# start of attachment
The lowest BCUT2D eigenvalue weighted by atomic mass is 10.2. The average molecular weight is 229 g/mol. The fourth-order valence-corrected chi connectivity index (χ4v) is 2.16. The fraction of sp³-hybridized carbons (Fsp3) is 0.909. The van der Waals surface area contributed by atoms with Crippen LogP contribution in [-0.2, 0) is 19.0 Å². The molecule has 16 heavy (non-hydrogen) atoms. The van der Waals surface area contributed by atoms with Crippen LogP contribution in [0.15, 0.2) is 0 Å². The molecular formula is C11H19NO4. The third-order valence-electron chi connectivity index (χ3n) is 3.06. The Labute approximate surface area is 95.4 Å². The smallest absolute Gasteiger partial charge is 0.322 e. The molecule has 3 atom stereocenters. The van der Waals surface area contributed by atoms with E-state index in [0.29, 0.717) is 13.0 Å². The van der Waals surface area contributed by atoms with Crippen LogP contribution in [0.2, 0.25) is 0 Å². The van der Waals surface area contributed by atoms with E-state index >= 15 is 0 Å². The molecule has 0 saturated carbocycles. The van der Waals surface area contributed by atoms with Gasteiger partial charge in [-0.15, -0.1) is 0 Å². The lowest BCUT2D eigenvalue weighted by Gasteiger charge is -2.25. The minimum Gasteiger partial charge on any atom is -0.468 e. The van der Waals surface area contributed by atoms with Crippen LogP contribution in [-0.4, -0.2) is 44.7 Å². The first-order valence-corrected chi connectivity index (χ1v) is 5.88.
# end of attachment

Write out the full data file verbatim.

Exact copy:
The lowest BCUT2D eigenvalue weighted by atomic mass is 10.2. The average molecular weight is 229 g/mol. The fourth-order valence-corrected chi connectivity index (χ4v) is 2.16. The fraction of sp³-hybridized carbons (Fsp3) is 0.909. The van der Waals surface area contributed by atoms with Crippen LogP contribution in [-0.2, 0) is 19.0 Å². The molecule has 16 heavy (non-hydrogen) atoms. The van der Waals surface area contributed by atoms with Crippen LogP contribution in [0.15, 0.2) is 0 Å². The molecular formula is C11H19NO4. The third-order valence-electron chi connectivity index (χ3n) is 3.06. The Labute approximate surface area is 95.4 Å². The smallest absolute Gasteiger partial charge is 0.322 e. The molecule has 3 atom stereocenters. The van der Waals surface area contributed by atoms with E-state index in [0.29, 0.717) is 13.0 Å². The van der Waals surface area contributed by atoms with Crippen LogP contribution in [0.2, 0.25) is 0 Å². The van der Waals surface area contributed by atoms with E-state index >= 15 is 0 Å². The molecule has 0 saturated carbocycles. The van der Waals surface area contributed by atoms with Gasteiger partial charge in [-0.15, -0.1) is 0 Å². The lowest BCUT2D eigenvalue weighted by Gasteiger charge is -2.25. The minimum Gasteiger partial charge on any atom is -0.468 e. The van der Waals surface area contributed by atoms with Crippen LogP contribution in [-0.4, -0.2) is 44.7 Å². The first-order valence-corrected chi connectivity index (χ1v) is 5.88.